To understand Japanese, one must look at what they like to do. Japanese like to take bath in a very special way. I remember decades ago, in one of my early trips to Tokyo, my wife and I stayed in a small hotel in Asakusa, a popular tourist district with the famous Kinryuzan Temple. On the top floor of the hotel, there is a huge public bath in which male guests can do the bath ritual and soak in a huge hot water communal pool overlooking Tokyo. In addition to public bath houses, Natural hot springs (温泉, onsen) are numerous and highly popular across Japan. Every region of the country has its share of hot springs and resort towns, which come with them. The internal sensation that a Japanese seeks is a balanced chi-filled body created by hot bath, not without a short period of "suffering" before one can ease into the enjoyable meditative state. The mind is totally consumed by the hot water and the person will enter a mode of total focus that rational thoughts are supposed to be blocked out.
Most Japanese love such sensation, except perhaps some of the younger generation who feel more akin to embracing the western environment of a Starbucks in Shibuya, to see and to be seen like any Western kid. Even then, in the heart of such busy district like Shibuya, there are small cafes scattering in the side streets where, mostly on the first floor, I found a few salaried men and women sitting stoically in front of a café, very Zen like.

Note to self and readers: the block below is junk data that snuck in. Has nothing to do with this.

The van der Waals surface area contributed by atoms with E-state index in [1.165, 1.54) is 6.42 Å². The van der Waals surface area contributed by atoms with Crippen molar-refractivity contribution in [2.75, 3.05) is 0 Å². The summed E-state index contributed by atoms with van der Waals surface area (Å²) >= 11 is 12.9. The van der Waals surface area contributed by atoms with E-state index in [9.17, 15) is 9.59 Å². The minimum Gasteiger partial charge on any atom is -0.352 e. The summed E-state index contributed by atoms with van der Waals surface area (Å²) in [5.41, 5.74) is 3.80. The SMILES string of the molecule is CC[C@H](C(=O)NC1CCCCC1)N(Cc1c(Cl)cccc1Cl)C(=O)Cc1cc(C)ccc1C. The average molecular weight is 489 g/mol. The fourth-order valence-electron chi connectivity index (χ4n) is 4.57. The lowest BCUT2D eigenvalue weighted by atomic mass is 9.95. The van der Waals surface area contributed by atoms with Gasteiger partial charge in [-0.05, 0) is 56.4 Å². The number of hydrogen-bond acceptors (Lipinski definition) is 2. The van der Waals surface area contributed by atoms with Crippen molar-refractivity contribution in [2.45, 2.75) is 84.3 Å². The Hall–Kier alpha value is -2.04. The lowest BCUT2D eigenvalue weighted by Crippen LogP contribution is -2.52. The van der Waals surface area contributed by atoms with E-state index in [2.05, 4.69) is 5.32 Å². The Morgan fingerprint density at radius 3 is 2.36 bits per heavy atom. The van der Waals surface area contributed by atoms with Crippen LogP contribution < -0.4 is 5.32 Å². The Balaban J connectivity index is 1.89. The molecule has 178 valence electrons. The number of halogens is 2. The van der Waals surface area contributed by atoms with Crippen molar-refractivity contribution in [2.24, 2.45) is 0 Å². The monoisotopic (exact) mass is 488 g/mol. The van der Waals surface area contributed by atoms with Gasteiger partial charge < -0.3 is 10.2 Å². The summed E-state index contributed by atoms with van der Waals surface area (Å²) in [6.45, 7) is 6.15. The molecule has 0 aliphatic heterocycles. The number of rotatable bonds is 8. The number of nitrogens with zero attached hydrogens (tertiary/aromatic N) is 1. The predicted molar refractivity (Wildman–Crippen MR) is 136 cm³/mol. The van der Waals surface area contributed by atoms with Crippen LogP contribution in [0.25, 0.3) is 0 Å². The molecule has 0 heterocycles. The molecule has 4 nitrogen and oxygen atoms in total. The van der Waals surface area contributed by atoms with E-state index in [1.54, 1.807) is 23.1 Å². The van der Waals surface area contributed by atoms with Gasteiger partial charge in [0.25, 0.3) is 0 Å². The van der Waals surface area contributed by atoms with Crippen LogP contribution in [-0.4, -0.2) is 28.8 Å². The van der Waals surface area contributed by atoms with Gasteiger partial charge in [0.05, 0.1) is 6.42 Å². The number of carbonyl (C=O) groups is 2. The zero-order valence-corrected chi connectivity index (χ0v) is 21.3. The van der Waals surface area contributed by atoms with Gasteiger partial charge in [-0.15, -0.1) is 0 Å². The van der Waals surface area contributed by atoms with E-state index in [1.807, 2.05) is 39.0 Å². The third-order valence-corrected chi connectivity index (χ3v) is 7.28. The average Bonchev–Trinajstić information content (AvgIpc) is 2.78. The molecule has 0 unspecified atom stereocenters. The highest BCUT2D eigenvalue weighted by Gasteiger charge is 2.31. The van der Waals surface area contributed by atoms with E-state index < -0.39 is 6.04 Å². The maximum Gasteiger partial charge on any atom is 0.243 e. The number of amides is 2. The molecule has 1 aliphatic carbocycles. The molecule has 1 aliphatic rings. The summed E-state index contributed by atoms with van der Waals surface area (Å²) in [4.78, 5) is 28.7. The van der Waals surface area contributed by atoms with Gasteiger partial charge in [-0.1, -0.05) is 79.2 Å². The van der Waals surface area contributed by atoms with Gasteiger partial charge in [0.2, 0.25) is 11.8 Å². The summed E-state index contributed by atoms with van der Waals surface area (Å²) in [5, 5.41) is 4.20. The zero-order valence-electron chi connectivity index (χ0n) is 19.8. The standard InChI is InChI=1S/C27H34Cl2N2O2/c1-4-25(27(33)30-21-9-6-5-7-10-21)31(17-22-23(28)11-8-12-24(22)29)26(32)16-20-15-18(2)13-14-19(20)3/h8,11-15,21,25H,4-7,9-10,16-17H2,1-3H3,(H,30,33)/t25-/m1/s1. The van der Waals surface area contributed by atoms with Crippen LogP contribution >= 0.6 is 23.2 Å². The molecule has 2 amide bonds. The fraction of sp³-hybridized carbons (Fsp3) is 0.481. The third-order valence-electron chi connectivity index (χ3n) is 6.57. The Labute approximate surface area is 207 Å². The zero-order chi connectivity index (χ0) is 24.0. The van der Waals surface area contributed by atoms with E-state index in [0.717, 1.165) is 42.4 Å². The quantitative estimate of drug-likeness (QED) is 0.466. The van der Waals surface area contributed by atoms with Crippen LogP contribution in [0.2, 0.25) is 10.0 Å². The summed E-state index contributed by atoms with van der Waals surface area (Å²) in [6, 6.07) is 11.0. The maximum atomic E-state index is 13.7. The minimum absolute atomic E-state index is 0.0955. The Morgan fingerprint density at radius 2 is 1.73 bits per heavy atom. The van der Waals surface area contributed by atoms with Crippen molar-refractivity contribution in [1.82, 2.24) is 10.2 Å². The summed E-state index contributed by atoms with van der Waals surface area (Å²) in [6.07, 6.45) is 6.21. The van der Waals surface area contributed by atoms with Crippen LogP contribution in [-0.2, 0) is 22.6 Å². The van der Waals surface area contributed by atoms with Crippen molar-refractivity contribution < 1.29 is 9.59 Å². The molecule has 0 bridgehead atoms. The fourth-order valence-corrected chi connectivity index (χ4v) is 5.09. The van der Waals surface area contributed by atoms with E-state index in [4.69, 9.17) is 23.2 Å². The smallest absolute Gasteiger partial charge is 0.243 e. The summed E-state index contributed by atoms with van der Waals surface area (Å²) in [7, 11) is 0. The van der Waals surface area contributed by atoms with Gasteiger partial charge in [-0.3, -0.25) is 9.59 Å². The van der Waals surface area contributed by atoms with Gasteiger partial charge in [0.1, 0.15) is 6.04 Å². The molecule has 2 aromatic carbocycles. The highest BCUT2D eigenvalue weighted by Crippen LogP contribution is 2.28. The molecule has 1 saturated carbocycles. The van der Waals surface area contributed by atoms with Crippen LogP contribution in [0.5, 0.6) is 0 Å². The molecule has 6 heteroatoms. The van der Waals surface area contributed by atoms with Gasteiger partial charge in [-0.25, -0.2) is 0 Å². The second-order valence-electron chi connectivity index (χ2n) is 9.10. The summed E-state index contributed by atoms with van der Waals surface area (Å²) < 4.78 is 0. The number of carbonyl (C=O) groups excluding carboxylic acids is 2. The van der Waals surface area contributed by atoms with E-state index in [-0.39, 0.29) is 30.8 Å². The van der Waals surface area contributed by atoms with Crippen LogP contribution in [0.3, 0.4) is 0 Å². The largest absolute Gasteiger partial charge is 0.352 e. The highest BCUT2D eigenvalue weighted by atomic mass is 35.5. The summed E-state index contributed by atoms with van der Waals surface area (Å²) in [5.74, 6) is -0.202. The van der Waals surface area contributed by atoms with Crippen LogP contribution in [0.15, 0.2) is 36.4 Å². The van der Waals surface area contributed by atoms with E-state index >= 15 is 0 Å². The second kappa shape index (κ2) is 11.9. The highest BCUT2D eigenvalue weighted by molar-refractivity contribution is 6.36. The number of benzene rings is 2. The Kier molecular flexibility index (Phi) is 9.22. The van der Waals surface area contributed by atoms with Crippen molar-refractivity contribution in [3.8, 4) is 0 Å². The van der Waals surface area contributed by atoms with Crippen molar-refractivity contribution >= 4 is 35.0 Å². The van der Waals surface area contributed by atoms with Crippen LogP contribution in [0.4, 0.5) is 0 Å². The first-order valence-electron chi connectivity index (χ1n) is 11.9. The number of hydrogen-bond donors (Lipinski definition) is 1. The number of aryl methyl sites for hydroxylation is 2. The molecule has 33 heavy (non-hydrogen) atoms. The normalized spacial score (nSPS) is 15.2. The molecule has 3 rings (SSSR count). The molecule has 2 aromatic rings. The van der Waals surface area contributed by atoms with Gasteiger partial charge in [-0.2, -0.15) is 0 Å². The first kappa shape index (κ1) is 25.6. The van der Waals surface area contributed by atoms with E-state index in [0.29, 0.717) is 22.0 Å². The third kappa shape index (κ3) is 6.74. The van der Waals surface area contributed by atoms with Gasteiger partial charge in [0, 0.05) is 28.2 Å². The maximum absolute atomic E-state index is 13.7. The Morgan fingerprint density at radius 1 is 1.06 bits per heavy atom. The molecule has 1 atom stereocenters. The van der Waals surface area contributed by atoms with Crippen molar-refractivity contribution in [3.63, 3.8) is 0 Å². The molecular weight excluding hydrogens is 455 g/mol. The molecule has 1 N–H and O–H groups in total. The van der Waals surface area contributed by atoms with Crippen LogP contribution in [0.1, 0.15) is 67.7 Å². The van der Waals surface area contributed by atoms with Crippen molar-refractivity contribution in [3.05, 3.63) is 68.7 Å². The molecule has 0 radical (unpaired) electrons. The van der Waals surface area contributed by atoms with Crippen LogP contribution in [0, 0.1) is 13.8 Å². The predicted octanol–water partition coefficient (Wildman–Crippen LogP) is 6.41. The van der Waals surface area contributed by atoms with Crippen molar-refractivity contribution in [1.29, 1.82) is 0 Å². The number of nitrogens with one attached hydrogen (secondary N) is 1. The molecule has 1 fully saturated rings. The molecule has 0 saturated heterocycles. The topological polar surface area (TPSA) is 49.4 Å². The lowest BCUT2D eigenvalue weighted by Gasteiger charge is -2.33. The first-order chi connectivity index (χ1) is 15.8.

Japanese love Zen, and they like to create the feeling of Zen in traditional practices like tea, archery and calligraphy as mentioned above. What is meaningful in Zen for the Japanese personality? What are they seeking in Zen, as expressed in the different Ways?
First of all, it is not passive enjoyment. The Japanese Way of Tea is not like simply enjoying a nice cup of tea. If that be the case, no ceremony will need to be learned. Secondly, it is not like a quantifiable achievement. In the higher Dans, Kyudo practitioners are not being judged principally by their target scores (which being no more than 20% of the final score). Thirdly it is not just simply beauty. In Japanese calligraphy, a piece of work is not judged principally by its artistic beauty (that will make Japanese calligraphy works of graphic or abstract art).
Steps in practising/doing Japanese Ways are meticulously set out as rules. A practitioner of a Way has to learn the steps to the letter, usually in a particular order and which always requires some kind of physical pain (oftentimes involves muscular endurance pain) on the part of a practitioner. Suffering, rather than to be avoided, is an honorable act for a Japanese. What suffering finally delivers is a perfection of the steps. Perfection in a such as way that the particular movements of a Way has to be second-nature to the practitioner. Perfection also has to include the mind. The mind has to be totally focused in attending to the task. The kind of focus requires is meditative in nature. In other words, it should be in essence as in the zone as in seated meditation. This is moving meditation par excellence.
It is Zen. It is Japanese interpretation of Zen. It is attention to physical that delivers mental results. It is Tao. It is The Way!
|Japanese tea ceremony|